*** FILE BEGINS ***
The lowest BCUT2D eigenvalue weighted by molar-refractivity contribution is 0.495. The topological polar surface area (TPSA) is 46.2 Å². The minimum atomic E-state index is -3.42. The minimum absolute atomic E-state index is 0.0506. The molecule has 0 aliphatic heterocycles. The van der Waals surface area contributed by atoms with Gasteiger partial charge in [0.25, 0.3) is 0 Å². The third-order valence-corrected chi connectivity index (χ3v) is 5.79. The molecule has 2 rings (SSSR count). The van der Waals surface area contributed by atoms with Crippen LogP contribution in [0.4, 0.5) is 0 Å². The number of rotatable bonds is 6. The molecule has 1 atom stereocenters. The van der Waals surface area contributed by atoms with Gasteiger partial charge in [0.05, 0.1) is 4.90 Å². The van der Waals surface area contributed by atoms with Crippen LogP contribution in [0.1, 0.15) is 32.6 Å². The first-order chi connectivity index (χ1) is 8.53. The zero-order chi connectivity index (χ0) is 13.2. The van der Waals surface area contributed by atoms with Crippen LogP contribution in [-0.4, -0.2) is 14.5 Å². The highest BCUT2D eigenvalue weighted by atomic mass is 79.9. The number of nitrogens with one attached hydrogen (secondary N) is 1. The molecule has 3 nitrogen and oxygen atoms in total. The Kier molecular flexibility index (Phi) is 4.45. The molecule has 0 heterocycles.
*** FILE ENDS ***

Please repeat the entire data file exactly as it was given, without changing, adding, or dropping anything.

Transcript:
The lowest BCUT2D eigenvalue weighted by molar-refractivity contribution is 0.495. The topological polar surface area (TPSA) is 46.2 Å². The minimum atomic E-state index is -3.42. The minimum absolute atomic E-state index is 0.0506. The molecule has 0 aliphatic heterocycles. The van der Waals surface area contributed by atoms with Gasteiger partial charge in [0.25, 0.3) is 0 Å². The third-order valence-corrected chi connectivity index (χ3v) is 5.79. The molecule has 2 rings (SSSR count). The van der Waals surface area contributed by atoms with Crippen LogP contribution in [0.4, 0.5) is 0 Å². The number of rotatable bonds is 6. The molecule has 1 atom stereocenters. The van der Waals surface area contributed by atoms with Gasteiger partial charge in [0.05, 0.1) is 4.90 Å². The van der Waals surface area contributed by atoms with Crippen LogP contribution in [0.1, 0.15) is 32.6 Å². The first-order chi connectivity index (χ1) is 8.53. The zero-order chi connectivity index (χ0) is 13.2. The van der Waals surface area contributed by atoms with Crippen LogP contribution in [-0.4, -0.2) is 14.5 Å². The highest BCUT2D eigenvalue weighted by atomic mass is 79.9. The number of nitrogens with one attached hydrogen (secondary N) is 1. The molecule has 3 nitrogen and oxygen atoms in total. The Kier molecular flexibility index (Phi) is 4.45. The molecule has 0 heterocycles.